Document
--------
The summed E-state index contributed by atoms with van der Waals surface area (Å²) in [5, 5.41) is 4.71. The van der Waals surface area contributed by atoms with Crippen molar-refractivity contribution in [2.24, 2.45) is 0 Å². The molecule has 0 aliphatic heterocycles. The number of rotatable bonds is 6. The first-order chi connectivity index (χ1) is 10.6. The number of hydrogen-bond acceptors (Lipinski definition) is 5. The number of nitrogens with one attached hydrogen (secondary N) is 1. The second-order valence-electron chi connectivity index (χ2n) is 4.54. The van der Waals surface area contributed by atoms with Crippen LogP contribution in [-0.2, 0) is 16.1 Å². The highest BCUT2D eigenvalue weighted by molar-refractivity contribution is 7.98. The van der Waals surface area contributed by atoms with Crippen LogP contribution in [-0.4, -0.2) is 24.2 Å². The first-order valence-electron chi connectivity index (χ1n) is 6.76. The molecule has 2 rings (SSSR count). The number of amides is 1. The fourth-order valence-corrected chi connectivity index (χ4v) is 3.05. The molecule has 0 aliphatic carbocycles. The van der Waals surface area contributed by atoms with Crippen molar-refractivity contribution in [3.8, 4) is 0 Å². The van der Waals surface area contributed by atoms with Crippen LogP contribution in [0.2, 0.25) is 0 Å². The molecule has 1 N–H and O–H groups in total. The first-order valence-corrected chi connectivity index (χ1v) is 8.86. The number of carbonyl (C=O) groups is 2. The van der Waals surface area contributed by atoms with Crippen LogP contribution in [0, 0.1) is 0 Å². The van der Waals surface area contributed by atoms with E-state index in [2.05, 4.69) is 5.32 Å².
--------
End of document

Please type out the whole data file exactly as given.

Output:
The summed E-state index contributed by atoms with van der Waals surface area (Å²) in [5, 5.41) is 4.71. The van der Waals surface area contributed by atoms with Crippen molar-refractivity contribution in [2.24, 2.45) is 0 Å². The molecule has 0 aliphatic heterocycles. The number of rotatable bonds is 6. The first-order chi connectivity index (χ1) is 10.6. The number of hydrogen-bond acceptors (Lipinski definition) is 5. The number of nitrogens with one attached hydrogen (secondary N) is 1. The second-order valence-electron chi connectivity index (χ2n) is 4.54. The van der Waals surface area contributed by atoms with Crippen LogP contribution in [-0.2, 0) is 16.1 Å². The highest BCUT2D eigenvalue weighted by molar-refractivity contribution is 7.98. The van der Waals surface area contributed by atoms with Crippen LogP contribution in [-0.4, -0.2) is 24.2 Å². The first-order valence-electron chi connectivity index (χ1n) is 6.76. The molecule has 2 rings (SSSR count). The number of amides is 1. The fourth-order valence-corrected chi connectivity index (χ4v) is 3.05. The molecule has 0 aliphatic carbocycles. The van der Waals surface area contributed by atoms with Crippen molar-refractivity contribution in [3.8, 4) is 0 Å². The van der Waals surface area contributed by atoms with Crippen LogP contribution in [0.2, 0.25) is 0 Å². The molecule has 1 N–H and O–H groups in total. The first-order valence-corrected chi connectivity index (χ1v) is 8.86. The number of carbonyl (C=O) groups is 2. The van der Waals surface area contributed by atoms with Crippen LogP contribution in [0, 0.1) is 0 Å². The van der Waals surface area contributed by atoms with E-state index in [2.05, 4.69) is 5.32 Å².